Auto Liability Limits

Auto insurance can be a little complicated. Getting the right coverage means thinking about what you drive, how you drive, how much you drive, how much you want to pay, what you want covered, and even more factors. But it’s easy to just think about cost. Buying car insurance based solely on price is intuitive and not uncommon, but the resulting policy almost always doesn’t provide adequate coverage, and it may cost you more money in the long run.

To understand how important it is to have a good policy, let’s start by looking at the minimum coverage that you need to have. Firstly, you need car insurance in general; driving without car insurance in Minnesota is illegal and can get you cited for a misdemeanor. But let’s assume you’ve got the bare minimum. All owners of cars driven and primarily used in Minnesota need to have no-fault,liability, and uninsured/underinsured motorist insurance.

No-fault insurance, also called personal injury protection (PIP), will pay for your medical bills and loss of income after a car accident, regardless of who caused the accident. This extends to your household family members, and it will also cover you if you’re a passenger in someone else’s car. The minimum state required limit for your PIP is $20,000, which is paid by your insurer and covers your medical bills regardless of fault.

Liability insurance helps pay for injuries and property damage that result from a car accident for which you are found at fault. The minimum requirements for liability coverage are 30/60/10, meaning $30,000 for injuries per person, $60,000 for total injuries per accident, and $10,000 for property damage. After a car accident you were deemed at fault for, the other driver’s PIP will take effect first, and your liability coverage kicks in if the cost exceeds the other driver’s PIP.

Lastly, uninsured/underinsured motorist coverage helps cover costs of an accident with a driver who’s uninsured or has inadequate insurance. If you get into an accident with an uninsured driver, your uninsured motorist coverage will help pay for the costs once you’ve exhausted the limits of your PIP. Your underinsured motorist coverage does the same for an accident with a driver who’s at fault and underinsured; the coverage takes effect once both your PIP and the other driver’s liability insurance limits have been exceeded.

With three different types of insurance and thousands of dollars worth of coverage, this required coverage might seem satisfactory or even unnecessary. But understanding adequate coverage means thinking about the situations on the road that cause it to take effect. This is when we start to see how low liability limits often create insufficient coverage. Let’s say you just got into an accident for which you are at fault, and you and the other driver both have the minimum amount of required coverage. Both your car and the one you hit have a few people in them, and the cars are seriously damaged. If everyone involved has PIP coverage, $20,000 will go towards their injuries. But if anyone is seriously injured, medical bills could cost tens of thousands more than that. Your $60,000 of liability insurance per accident wouldn’t be nearly enough to cover the medical bills for seriously injured passengers, even after everyone’s PIP has kicked in. This scenario assumes that the other driver is nice enough to not sue you, as a lawsuit could cost you hundreds of thousands more (which adequate liability limits would also cover). Also, you’ll have to pay for the damage to your car entirely out of pocket in the event your property damage limit was reached in order to pay for the other vehicles. This kind of catastrophe is certainly unlikely, but disasters like this happen every day. It is for this reason that nearly every state in the U.S. requires auto insurance, and it highlights the importance of getting adequate coverage to give you a financial safety net when things go wrong on the road.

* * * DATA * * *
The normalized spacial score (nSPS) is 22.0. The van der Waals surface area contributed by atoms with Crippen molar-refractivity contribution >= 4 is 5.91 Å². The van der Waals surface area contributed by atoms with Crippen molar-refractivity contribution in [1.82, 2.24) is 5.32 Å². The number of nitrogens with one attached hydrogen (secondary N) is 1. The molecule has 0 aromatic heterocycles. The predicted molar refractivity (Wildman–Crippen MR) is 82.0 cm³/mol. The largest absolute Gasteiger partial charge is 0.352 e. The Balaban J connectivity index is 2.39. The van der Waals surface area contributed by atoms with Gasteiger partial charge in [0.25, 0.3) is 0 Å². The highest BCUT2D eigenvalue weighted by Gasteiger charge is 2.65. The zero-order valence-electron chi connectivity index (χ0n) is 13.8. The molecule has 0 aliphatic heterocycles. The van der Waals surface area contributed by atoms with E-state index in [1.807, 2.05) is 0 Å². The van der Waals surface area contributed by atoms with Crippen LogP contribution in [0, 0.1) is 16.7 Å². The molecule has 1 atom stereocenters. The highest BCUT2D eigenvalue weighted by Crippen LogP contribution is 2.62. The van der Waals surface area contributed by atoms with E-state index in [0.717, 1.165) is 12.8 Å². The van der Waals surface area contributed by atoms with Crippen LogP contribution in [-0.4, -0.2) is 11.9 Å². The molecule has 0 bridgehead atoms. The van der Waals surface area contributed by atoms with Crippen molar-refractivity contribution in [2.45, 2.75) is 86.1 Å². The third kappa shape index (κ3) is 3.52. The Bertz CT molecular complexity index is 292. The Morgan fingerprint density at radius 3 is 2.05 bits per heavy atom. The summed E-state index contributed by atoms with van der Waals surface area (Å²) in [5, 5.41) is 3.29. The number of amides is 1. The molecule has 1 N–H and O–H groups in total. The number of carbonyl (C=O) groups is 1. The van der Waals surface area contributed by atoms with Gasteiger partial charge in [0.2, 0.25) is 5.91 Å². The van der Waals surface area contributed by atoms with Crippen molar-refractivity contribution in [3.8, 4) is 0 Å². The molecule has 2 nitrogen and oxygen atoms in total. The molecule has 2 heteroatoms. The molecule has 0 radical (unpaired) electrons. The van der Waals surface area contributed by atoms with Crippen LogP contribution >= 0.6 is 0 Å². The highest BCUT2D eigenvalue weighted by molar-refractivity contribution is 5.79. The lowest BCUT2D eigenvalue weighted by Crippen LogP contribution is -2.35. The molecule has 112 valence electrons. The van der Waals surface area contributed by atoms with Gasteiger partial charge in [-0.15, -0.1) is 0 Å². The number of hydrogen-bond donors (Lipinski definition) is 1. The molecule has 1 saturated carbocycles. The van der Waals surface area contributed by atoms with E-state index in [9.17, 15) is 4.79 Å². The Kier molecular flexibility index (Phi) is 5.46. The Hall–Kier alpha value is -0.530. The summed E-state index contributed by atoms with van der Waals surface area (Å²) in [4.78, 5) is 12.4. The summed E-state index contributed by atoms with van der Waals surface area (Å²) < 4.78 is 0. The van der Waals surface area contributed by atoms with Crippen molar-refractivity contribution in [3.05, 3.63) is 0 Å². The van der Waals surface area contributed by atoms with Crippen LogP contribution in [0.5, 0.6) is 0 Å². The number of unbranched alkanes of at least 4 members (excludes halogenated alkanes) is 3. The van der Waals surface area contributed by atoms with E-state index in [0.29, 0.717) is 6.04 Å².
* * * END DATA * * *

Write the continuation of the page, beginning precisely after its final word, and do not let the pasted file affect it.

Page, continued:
Adding extra coverage to the minimum requirements might seem expensive, but the price of better coverage may surprise you, and there are some ways to lower your premium. The most important thing to remember is that increasing your coverage often affects your premium only slightly. Especially if you’ve got minimum coverage, extending the depth and breadth of your policy is often a no-brainer because it provides important coverage for only a marginally higher premium. Doubling your liability limits, for example, will not double your premium; you’ll get twice the coverage for probably less than ten dollars more per month. This may sound illogical, but a small increase in premiums is a lot of money for a big insurance company.

There are also several ways to lower your premium via discounts. Basic discounts such as a good driving record are usually applied automatically, but some discounts are available only if you look for them and take action. If you take a defensive driving course, for example, you may be eligible for a discount. If your driving habits change, and you’re now driving rarely or only for pleasure, let your insurance company know; they will likely lower your premium. For the insurance company, auto insurance is all about assessing your risk as a driver and combining it with your desired coverage to come up with a price. For you, auto insurance is about being secure and protected from disaster while paying a reasonable price. Nobody wants to get into an accident, and everyone wants to feel safe. This is why the insurance system works, and the only way to take advantage of it is to talk with your agent to find the coverage that’s right for you.

M.E.

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